Observable Operator Model (OOM) Observable Operator Models (OOMs) were introduced by Jaeger as a generalization of hidden Markov models (HMMs). The theory of OOMs makes use of both probabilistic and linear algebraic tools, which has an important advantage: using the tools of linear algebra a very simple and efficient learning algorithm can be developed for OOMs. This seems to be better than the known algorithms for HMMs.

A widely used class of models for stochastic systems is hidden Markov models. Systems that can be modeled by hidden Markov models are a proper subclass of linearly dependent processes, a class of stochastic systems known from mathematical investigations carried out over the past four decades. This article provides a novel, simple characterization of linearly dependent processes, called observable operator models . The mathematical properties of observable operator models lead to a constructive learning algorithm for the identification of linearly dependent processes. The core of the algorithm has a time complexity of O(N + nm3), where N is the size of training data, n is the number of distinguishable outcomes of observations, and m is model state-space dimension. A short introduction to observable operator models of discrete stochastic processes Observable Operator Models for Discrete Stochastic Time Series A Consistent Method for Learning OOMs from Asymptotically Stationary Time Series Data Containing Missing Values
“Partially Observable Markov Decision Process”

Propheticus Due to recent technological developments, Machine Learning (ML), a subfield of Artificial Intelligence (AI), has been successfully used to process and extract knowledge from a variety of complex problems. However, a thorough ML approach is complex and highly dependent on the problem at hand. Additionally, implementing the logic required to execute the experiments is no small nor trivial deed, consequentially increasing the probability of faulty code which can compromise the results. Propheticus is a data-driven framework which results of the need for a tool that abstracts some of the inherent complexity of ML, whilst being easy to understand and use, as well as to adapt and expand to assist the user’s specific needs. Propheticus systematizes and enforces various complex concepts of an ML experiment workflow, taking into account the nature of both the problem and the data. It contains functionalities to execute all the different tasks, from data preprocessing, to results analysis and comparison. Notwithstanding, it can be fairly easily adapted to different problems due to its flexible architecture, and customized as needed to address the user’s needs. …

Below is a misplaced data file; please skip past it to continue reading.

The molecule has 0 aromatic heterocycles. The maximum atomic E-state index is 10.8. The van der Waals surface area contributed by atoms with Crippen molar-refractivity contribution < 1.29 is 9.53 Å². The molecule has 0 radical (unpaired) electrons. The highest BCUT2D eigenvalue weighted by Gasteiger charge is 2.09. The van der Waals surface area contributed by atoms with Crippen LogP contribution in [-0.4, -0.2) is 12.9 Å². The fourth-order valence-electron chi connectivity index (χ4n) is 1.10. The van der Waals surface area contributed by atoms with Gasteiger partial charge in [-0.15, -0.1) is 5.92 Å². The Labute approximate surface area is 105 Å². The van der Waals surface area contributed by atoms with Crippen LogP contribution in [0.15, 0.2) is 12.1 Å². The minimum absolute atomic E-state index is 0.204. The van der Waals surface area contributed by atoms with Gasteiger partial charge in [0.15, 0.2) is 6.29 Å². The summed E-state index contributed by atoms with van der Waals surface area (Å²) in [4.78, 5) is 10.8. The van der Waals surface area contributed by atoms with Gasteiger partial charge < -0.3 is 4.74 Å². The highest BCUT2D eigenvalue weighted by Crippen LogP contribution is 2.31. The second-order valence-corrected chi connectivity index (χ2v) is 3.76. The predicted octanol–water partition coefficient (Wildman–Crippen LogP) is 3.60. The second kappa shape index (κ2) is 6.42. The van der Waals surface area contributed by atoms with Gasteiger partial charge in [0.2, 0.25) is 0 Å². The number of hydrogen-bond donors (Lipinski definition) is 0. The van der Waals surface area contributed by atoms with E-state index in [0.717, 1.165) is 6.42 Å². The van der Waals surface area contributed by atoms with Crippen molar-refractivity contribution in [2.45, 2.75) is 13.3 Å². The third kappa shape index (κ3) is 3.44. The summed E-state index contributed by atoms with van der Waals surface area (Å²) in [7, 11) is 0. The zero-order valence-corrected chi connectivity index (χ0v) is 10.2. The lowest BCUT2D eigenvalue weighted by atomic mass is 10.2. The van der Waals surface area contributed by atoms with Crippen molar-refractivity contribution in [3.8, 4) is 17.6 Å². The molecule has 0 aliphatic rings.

Missing Value PC (MVPC) Missing data are ubiquitous in many domains such as healthcare. Depending on how they are missing, the (conditional) independence relations in the observed data may be different from those for the complete data generated by the underlying causal process and, as a consequence, simply applying existing causal discovery methods to the observed data may lead to wrong conclusions. It is then essential to extend existing causal discovery approaches to find true underlying causal structure from such incomplete data. In this paper, we aim at solving this problem for data that are missing with different mechanisms, including missing completely at random (MCAR), missing at random (MAR), and missing not at random (MNAR). With missingness mechanisms represented by missingness Graph (m-Graph), we analyze conditions under which addition correction is needed to derive conditional independence/dependence relations in the complete data. Based on our analysis, we propose missing value PC (MVPC), which combines additional corrections with traditional causal discovery algorithm, in particular, PC. Our proposed MVPC is shown in theory to give asymptotically correct results even using data that are MAR and MNAR. Experiment results illustrate that the proposed algorithm can correct the conditional independence for values MCAR, MAR and rather general cases of values MNAR both with synthetic data as well as real-life healthcare application. …

Probabilistic Robustness Neural networks are becoming increasingly prevalent in software, and it is therefore important to be able to verify their behavior. Because verifying the correctness of neural networks is extremely challenging, it is common to focus on the verification of other properties of these systems. One important property, in particular, is robustness. Most existing definitions of robustness, however, focus on the worst-case scenario where the inputs are adversarial. Such notions of robustness are too strong, and unlikely to be satisfied by-and verifiable for-practical neural networks. Observing that real-world inputs to neural networks are drawn from non-adversarial probability distributions, we propose a novel notion of robustness: probabilistic robustness, which requires the neural network to be robust with at least $(1 – \epsilon)$ probability with respect to the input distribution. This probabilistic approach is practical and provides a principled way of estimating the robustness of a neural network. We also present an algorithm, based on abstract interpretation and importance sampling, for checking whether a neural network is probabilistically robust. Our algorithm uses abstract interpretation to approximate the behavior of a neural network and compute an overapproximation of the input regions that violate robustness. It then uses importance sampling to counter the effect of such overapproximation and compute an accurate estimate of the probability that the neural network violates the robustness property. …